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Can I Continue Work & Apply for Social Security Retirement Benefits?

Original post by Jacquelyn Jeanty of Demand Media

Social Security retirement benefits help to replace income lost once a person reaches retirement age. The amount of benefits a person receives depends on the number of years worked and the amount of money earned while in the workforce. A person can continue to work and apply for Social Security benefits, though certain benefit reductions may result once a person reaches full retirement age.

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Eligibility

The Social Security Administration allows eligible participants to apply for early retirement at the age of 62 or delay filing up until the age of 70. In general, the earlier a person files the smaller his monthly benefit entitlement once he reaches full retirement age, though people who choose to continue work after filing may actually increase their overall benefit allotment. Full retirement age varies depending on a person's year of birth. People born before the year 1965 become eligible for full retirement benefits at the age of 65. People born after 1965 become eligible for full retirement benefits at the age of 67. With this range of retirement options, different conditions apply for people who choose to work while applying for Social Security benefits.

Early Retirement Options

The Social Security retirement fund receives a portion of its funding from employee payroll taxes withheld during a person's time in the workforce. So, someone who files early and continues to work will still make tax contributions into her retirement fund. On the other hand, someone who files early and doesn't continue working will see a reduction in their total retirement benefit allotment. People who do continue working can still receive retirement benefits, though their earnings will result in a smaller monthly benefit amount until they reach full retirement age.

Yearly Earnings Limits

Social Security sets certain yearly earnings limits on people who continue to work once they apply for early retirement benefits, according to the Social Security Administration's reference site (ssa.gov). As of the time of publication, anyone making over $14,160 per year will see a $1 deduction for every $2 earned above the $14,160 yearly limit. This deduction amount comes out of a person's monthly retirement benefit check. For the year in which a person reaches full retirement age, Social Security raises the yearly limit to $37,680 and only deducts $1 for every $3 earned above the limit. Once a person reaches retirement age, monthly benefit amounts remain unaffected regardless of how much a person earns per year.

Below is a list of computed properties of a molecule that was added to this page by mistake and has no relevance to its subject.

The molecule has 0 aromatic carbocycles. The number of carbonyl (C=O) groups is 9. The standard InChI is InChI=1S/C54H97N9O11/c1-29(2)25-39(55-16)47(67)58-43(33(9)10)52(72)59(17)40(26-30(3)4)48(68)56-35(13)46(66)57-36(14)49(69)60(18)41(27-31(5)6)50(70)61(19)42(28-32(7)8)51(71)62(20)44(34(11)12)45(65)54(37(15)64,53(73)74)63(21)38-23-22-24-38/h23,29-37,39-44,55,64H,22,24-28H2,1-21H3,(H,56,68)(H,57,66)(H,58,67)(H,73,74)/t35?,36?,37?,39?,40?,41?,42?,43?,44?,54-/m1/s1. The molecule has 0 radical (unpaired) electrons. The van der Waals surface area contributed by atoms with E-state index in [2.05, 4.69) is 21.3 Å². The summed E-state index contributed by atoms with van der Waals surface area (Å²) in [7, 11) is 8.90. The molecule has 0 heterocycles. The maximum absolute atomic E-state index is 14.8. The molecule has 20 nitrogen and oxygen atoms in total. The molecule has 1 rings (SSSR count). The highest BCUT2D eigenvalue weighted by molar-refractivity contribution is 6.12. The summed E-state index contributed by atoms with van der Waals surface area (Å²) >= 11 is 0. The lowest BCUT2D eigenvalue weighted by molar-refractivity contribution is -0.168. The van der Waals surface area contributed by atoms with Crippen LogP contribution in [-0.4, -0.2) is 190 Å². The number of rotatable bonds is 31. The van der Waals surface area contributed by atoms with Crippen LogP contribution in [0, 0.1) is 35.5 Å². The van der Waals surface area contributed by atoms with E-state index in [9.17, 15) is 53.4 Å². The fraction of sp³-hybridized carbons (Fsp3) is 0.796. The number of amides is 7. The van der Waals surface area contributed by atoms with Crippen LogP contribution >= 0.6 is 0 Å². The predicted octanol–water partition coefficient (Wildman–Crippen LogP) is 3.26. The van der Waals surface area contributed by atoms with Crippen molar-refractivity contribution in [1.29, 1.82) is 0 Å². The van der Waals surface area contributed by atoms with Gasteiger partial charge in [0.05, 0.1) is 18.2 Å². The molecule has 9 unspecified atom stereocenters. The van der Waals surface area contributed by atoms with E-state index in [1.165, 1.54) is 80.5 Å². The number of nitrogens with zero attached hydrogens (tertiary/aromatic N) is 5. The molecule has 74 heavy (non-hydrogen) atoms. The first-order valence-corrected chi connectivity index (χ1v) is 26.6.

Considerations

When calculating a person's monthly retirement benefit, the Social Security Administration bases monthly amounts on earnings made during the best thirty-five years in the workforce. So, someone who files for early retirement can potentially receive a larger benefit allotment once he reaches full retirement age depending on how much he earns per year. In effect, a year of high income earnings may replace one of the lower income years and raise a person's overall benefit allotment. To ensure the Social Administration records any earnings made after filing, applicants can submit copies of their W2 forms to their local Social Security office.


                   

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About the Author

Jacquelyn Jeanty has worked as a freelance writer since 2008. Her work appears at various websites. Her specialty areas include health, home and garden, Christianity and personal development. Jeanty holds a Bachelor of Arts in psychology from Purdue University.



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